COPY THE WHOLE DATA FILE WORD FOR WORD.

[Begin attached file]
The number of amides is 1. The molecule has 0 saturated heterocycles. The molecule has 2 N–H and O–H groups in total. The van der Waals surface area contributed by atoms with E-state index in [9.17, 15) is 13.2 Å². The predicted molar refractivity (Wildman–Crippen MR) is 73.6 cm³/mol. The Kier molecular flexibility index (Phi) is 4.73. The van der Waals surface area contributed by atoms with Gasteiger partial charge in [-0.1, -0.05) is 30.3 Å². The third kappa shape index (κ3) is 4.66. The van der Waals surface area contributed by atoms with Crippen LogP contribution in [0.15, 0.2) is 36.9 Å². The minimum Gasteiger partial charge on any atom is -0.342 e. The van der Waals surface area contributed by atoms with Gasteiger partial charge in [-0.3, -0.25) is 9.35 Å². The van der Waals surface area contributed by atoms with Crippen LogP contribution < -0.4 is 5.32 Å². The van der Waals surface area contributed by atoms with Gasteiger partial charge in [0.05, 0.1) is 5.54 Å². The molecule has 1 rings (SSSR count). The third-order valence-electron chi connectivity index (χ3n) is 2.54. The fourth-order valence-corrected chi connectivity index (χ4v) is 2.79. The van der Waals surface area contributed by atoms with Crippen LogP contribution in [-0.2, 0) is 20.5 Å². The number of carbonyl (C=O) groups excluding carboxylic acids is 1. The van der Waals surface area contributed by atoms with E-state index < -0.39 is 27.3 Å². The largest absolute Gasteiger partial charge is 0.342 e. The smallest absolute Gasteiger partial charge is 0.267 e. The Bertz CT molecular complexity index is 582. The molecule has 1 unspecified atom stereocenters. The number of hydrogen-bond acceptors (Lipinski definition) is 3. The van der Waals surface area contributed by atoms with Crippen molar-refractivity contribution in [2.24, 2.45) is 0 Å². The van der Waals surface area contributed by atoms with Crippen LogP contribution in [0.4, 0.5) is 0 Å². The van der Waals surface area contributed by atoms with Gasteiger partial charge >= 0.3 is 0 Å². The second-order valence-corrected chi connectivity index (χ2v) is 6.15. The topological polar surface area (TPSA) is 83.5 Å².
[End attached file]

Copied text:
The number of amides is 1. The molecule has 0 saturated heterocycles. The molecule has 2 N–H and O–H groups in total. The van der Waals surface area contributed by atoms with E-state index in [9.17, 15) is 13.2 Å². The predicted molar refractivity (Wildman–Crippen MR) is 73.6 cm³/mol. The Kier molecular flexibility index (Phi) is 4.73. The van der Waals surface area contributed by atoms with Gasteiger partial charge in [-0.1, -0.05) is 30.3 Å². The third kappa shape index (κ3) is 4.66. The van der Waals surface area contributed by atoms with Crippen LogP contribution in [0.15, 0.2) is 36.9 Å². The minimum Gasteiger partial charge on any atom is -0.342 e. The van der Waals surface area contributed by atoms with Gasteiger partial charge in [-0.3, -0.25) is 9.35 Å². The van der Waals surface area contributed by atoms with Crippen LogP contribution < -0.4 is 5.32 Å². The van der Waals surface area contributed by atoms with Gasteiger partial charge in [0.05, 0.1) is 5.54 Å². The molecule has 1 rings (SSSR count). The third-order valence-electron chi connectivity index (χ3n) is 2.54. The fourth-order valence-corrected chi connectivity index (χ4v) is 2.79. The van der Waals surface area contributed by atoms with Crippen LogP contribution in [-0.2, 0) is 20.5 Å². The number of carbonyl (C=O) groups excluding carboxylic acids is 1. The van der Waals surface area contributed by atoms with E-state index < -0.39 is 27.3 Å². The largest absolute Gasteiger partial charge is 0.342 e. The smallest absolute Gasteiger partial charge is 0.267 e. The Bertz CT molecular complexity index is 582. The molecule has 1 unspecified atom stereocenters. The number of hydrogen-bond acceptors (Lipinski definition) is 3. The van der Waals surface area contributed by atoms with Crippen molar-refractivity contribution in [2.24, 2.45) is 0 Å². The van der Waals surface area contributed by atoms with Crippen LogP contribution in [0.4, 0.5) is 0 Å². The van der Waals surface area contributed by atoms with Gasteiger partial charge >= 0.3 is 0 Å². The second-order valence-corrected chi connectivity index (χ2v) is 6.15. The topological polar surface area (TPSA) is 83.5 Å².